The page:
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There is currently no single comprehensive online consultation and engagement service available to the New Zealand Government. As a result, agencies are duplicating investment in online engagement and tool selection and have disproportionate access to online engagement expertise.

Does your agency use or want to use online engagement tools for stakeholder engagement (e.g. consultation, feedback, gathering ideas and innovations)? You can tell us what your agency requires in an online engagement service by completing our survey by 1 October 2012. We particularly want to hear from communications, engagement, policy and web staff. The de-personalised, aggregated survey results will be made available to survey participants by 31 October 2012.

The Department of Internal Affairs is leading a cross-agency working group to develop a business case for a shared Government Online Engagement Service (GOES). We’re seeking early engagement with local and central government agencies to understand potential demand and requirements, and the supplier market (through the Government Electronic Tenders Service (GETS)) to understand potential solution approaches and delivery models. Note, we’re still investigating the options and making the case and haven’t yet committed to delivery.

The GOES working group is passionate about online engagement and the potential of GOES to help government gain greater participation in decision-making processes, better quality government decisions, and increased value for government and stakeholder investment in engagement.

The Case for a Government Online Engagement Service

Central and local government require frequent engagement with a wide range of stakeholders to inform policy and decision-making processes. Good quality engagement is resource and expertise intensive, and the increasing use of online social media raises public expectations for methods and timeliness of interactions with government.

The New Zealand public increasingly expects to engage with government online and through mobile devices, as well as by more traditional methods. The latest Kiwis Count survey (August 2012) shows an increase in the proportion of people who use public services online. Fifty-one percent of survey respondents have transacted with public services through the internet in the past 12 months, compared with 40 percent of respondents in 2009

Government agencies are increasing their use of online engagement tools (e.g. Inland Revenue’s Making Tax Easier online forum, the Electoral Commission’s online submissions for the MMP review, and the Wellington Region Local Government Review Panel’s online discussion forum). However, there is a lack of knowledge and experience across government in running effective online engagement. There is duplication of investment across government, negating some of the value-for-money benefits of the online channel, and the public are faced with different processes for online engagement with no consistent expectations around their participation.

Effective online engagement between government and its stakeholders supports the delivery of Better Public Services Results 9 and 10. The provision of a well-designed, all-of-government online engagement service would enable New Zealand pubilc, businesses and communities to increase their engagement with, and their contribution to, government decision making processes, and increase the efficiency of their interactions.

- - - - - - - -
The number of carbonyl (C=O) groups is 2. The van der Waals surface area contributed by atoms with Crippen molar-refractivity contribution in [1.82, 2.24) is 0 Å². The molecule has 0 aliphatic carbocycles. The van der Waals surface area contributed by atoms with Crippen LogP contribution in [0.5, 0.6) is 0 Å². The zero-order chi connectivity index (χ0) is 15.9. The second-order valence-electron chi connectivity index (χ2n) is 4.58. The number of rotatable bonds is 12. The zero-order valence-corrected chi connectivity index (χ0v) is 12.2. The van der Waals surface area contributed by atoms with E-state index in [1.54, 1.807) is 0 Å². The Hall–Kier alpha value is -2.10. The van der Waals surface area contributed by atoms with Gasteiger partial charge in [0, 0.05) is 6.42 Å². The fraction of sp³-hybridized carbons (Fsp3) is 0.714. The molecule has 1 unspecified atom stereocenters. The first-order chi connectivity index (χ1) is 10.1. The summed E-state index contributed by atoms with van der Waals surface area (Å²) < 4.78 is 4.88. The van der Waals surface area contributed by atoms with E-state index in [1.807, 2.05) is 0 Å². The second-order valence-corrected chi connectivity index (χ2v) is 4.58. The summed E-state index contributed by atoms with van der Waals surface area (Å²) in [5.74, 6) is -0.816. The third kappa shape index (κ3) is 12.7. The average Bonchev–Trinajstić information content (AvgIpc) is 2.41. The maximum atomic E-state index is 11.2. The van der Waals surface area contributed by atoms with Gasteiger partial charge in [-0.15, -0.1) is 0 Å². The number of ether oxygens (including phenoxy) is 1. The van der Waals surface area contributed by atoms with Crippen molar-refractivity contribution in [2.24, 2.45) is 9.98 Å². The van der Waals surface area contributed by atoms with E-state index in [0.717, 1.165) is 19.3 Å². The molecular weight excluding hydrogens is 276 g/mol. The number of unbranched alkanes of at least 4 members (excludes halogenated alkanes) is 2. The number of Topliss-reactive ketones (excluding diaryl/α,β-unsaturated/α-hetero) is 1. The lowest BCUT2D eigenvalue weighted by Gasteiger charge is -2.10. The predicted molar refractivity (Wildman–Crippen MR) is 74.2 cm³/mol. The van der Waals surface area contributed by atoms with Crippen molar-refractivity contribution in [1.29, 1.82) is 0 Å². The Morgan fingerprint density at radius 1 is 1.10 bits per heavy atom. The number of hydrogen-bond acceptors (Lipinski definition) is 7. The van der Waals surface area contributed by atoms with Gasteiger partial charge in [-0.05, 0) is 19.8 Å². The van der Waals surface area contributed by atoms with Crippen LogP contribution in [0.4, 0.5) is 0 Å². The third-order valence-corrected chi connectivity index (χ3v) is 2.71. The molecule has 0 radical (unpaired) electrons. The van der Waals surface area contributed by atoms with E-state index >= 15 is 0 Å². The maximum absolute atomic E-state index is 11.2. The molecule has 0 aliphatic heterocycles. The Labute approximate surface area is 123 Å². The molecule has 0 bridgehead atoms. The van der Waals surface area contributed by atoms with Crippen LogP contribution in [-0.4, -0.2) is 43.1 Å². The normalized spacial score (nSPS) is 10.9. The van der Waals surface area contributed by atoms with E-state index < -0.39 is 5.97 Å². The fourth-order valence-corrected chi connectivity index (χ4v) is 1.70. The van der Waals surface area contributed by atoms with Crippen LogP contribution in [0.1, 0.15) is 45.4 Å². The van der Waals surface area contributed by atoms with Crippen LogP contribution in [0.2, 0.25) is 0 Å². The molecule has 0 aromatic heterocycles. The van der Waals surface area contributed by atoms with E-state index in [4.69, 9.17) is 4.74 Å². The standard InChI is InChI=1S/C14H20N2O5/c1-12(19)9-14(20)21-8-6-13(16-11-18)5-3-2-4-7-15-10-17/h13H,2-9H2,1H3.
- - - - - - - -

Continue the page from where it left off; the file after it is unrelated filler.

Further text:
The Directions and Priorities for Government ICT commits to open and transparent government and defines a change in focus towards shared approaches and shared solutions. GOES would support priorities for open government, integrated service delivery, and cross-government business capability by:

  • enabling more meaningful engagement between government and its stakeholders by lowering the barriers to participation, and making greater involvement possible from a broader range of people;
  • providing a more connected approach to engagement across government, especially where the same stakeholders are involved in multiple engagement activities;
  • improving transparency and quality of government decisions and therefore increasing the commitment to government outcomes;
  • reducing cost and increasing efficiency of the public service by reducing duplication of investment in tools across government;
  • removing the need for agencies to approach the market for a solution independently every time they choose to conduct an online engagement process, reducing the costs of conducting online engagement;
  • improving online access and management of information gathered during engagement processes; and,
  • improving end-to-end management of the policy development process and associated service delivery to engagement participants by standardising and automating key aspects of engagement management, communication, and submission analysis.

Under the Better Local Government Reform Programme, the Local Government Efficiency Taskforce is looking at potential improvements to local government consultation. In particular the Taskforce is examining whether current consultation requirements and practices are fit for purpose, particularly in today’s technological environment.

Overall, the proposed GOES would increase efficiencies for both government and stakeholders through better use of available technologies and best practice for online engagement.

Online Engagement: What does your agency need? Fill out our survey by 1 October 2012.

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